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In 2009, I wrote a book about James Cameron called The Futurist, in which I detailed the Avatar and Titanic filmmaker’s complicated relationship with technology. Cameron has spent his career on the bleeding edge of science, from the visual effects he helped pioneer to the submersibles he designed and rode to the deepest points in the world’s oceans. But much of Cameron’s storytelling has been devoted to warning against technology’s dark potential, starting with 1984’s The Terminator, in which an artificially intelligent defense network known as Skynet becomes sentient and starts a war between humans and machines.
“It’s not the machines that will destroy us, it is ourselves,” Cameron told me when I interviewed him for The Futurist. “However, we will use the machines to do it.”
I couldn’t help but think of this conversation when I learned this week, thanks to a remarkable piece of human-generated journalism by The Atlantic’s Alex Reisner, that The Futurist is one of the 183,000 pirated books being used to train generative AI systems at Meta, Bloomberg and other companies. Along with books by Stephen King, Jennifer Egan, Michael Pollan, Zadie Smith, Jon Krakauer, Junot Díaz and Jonathan Franzen, to name a few, The Futurist is part of a dataset known as Books3, a kind of digital syllabus that AI is using to learn to write. According to Reisner, who created a searchable database of the texts, my book about Cameron foretelling a dangerous rise in the intelligence of computers is helping to accelerate the intelligence of computers.
If I’m being honest, my first thought upon finding The Futurist in Books3 was to be flattered that I am in a group of much, much more successful writers. The kind with Pulitzers and beach houses. My second thought was to wonder what the computers thought about being played by Arnold Schwarzenegger — would they have preferred someone multisyllabic in their movie roles?
But my next thought, and the one I’m still stuck on, was to be pissed off. Working as a journalist since 1998 has been like holding on to the side of a cliff with my fingernails. Every year, another piece of rock chips off the mountain and goes clattering into a chasm below. Through some miracle, I still make a living from writing. But with the arrival of AI tools, I wonder how long that will last. Could a computer trained on my own book eventually replace me? And who profits from that? It’s not me — the human writer — nor is it the human editor reading this draft and taking out all the embarrassing parts (thanks for that, by the way).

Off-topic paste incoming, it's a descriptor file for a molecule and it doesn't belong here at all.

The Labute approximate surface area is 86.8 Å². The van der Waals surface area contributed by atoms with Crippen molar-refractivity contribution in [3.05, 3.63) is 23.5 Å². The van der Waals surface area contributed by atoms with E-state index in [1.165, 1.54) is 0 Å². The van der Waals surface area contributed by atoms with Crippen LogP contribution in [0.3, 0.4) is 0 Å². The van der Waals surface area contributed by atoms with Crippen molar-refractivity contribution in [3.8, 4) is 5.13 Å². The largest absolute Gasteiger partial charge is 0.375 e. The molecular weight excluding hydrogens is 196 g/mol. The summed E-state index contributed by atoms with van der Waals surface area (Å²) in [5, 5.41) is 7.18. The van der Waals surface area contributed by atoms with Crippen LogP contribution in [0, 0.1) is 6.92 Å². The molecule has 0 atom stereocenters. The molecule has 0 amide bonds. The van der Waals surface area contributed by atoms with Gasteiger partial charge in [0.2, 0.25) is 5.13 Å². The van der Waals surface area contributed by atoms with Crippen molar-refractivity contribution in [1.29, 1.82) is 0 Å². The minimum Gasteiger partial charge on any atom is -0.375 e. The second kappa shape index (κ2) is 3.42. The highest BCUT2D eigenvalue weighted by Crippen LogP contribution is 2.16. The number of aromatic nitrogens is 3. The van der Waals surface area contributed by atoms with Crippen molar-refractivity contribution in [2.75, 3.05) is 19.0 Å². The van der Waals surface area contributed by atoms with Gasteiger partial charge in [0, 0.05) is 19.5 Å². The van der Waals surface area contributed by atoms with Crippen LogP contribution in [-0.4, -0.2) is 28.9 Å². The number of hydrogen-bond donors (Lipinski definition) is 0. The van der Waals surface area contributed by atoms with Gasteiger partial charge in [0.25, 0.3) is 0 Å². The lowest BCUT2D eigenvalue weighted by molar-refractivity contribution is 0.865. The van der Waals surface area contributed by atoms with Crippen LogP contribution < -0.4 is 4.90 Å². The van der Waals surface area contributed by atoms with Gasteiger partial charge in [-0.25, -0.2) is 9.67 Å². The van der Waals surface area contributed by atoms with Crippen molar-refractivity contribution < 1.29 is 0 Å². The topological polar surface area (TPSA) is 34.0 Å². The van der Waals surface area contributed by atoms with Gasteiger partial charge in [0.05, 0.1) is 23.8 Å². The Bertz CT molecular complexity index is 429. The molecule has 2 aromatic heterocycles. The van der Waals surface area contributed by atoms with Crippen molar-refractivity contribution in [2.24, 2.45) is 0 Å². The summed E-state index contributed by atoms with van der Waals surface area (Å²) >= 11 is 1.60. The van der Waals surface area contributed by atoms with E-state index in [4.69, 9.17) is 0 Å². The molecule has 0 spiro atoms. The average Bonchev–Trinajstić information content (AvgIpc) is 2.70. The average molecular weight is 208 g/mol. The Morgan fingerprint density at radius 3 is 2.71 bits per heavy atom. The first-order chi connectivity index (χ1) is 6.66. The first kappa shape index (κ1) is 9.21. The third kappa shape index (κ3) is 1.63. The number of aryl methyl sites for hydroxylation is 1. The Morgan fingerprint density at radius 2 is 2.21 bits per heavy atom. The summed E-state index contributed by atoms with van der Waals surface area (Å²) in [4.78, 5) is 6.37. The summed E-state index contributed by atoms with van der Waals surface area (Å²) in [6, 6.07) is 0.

I’m not the only writer riled about being mined by AI. On Sept. 19, the Authors Guild, a group representing well-known writers including John Grisham, George R.R. Martin and Jodi Picoult, filed a lawsuit against OpenAI over allegations that products like ChatGPT infringe on their copyrights. “At the heart of these algorithms is systemic theft on a massive scale,” the lawsuit alleges. Other authors, including Sarah Silverman and Michael Chabon, have filed similar lawsuits against Meta and OpenAI.
How these lawsuits play out will depend on how the courts interpret fair use, the doctrine that says excerpts of copyrighted material can be quoted verbatim for uses such as satire or criticism. The companies could defend their use of books like mine as an effort to create original writing, not an effort to reproduce identical text.
AI is also one of the central issues that has animated the writers and actors strikes that have ground Hollywood to a halt since May. The Writers Guild has secured some protections in its latest, as-yet-unratified deal with the studios: Writers are guaranteed credit and compensation for work they do on scripts, even if AI is used in their creation. But the guild effectively punted on the issue of studios training AI models using writers’ work, saying it will continue to negotiate about AI in future meetings. With the legal landscape of this issue uncertain, neither side wants to give up its rights. “The companies have, they claim, some ongoing copyright rights in using our material,” negotiating committee co-chair Chris Keyser told The Hollywood Reporter on Sept. 27. “And we claim certain contractual rights that limit that or would compensate us for that. What we’ve said is we are going to retain all of those rights, given the fact that no one yet knows what the world is going to look like or what that use might be, and that will be figured out in time in the instances in which the companies actually do want to use our material to train.”
So if, in the future, Warner Bros wants a Greta Gerwig- and Noah Baumbach-like script for another Mattel movie, could the studio, theoretically, feed an AI the script for Barbie, use it to generate a new script and then hire a cheaper writer to polish it, retaining the copyright? Maybe. But the WGA might choose to fight that on behalf of Gerwig and Baumbach, the way the Authors Guild currently is fighting on behalf of authors.
It’s all a little head-spinning. Kind of like the future war Cameron envisioned in 1984, but with far more lawyers and MFAs involved and fewer leather-clad robots. I’m not sure what it means for me, or for writing as a career. But if my future AI bosses are reading this right now to learn how to do my job, I hope they’ll let me know.
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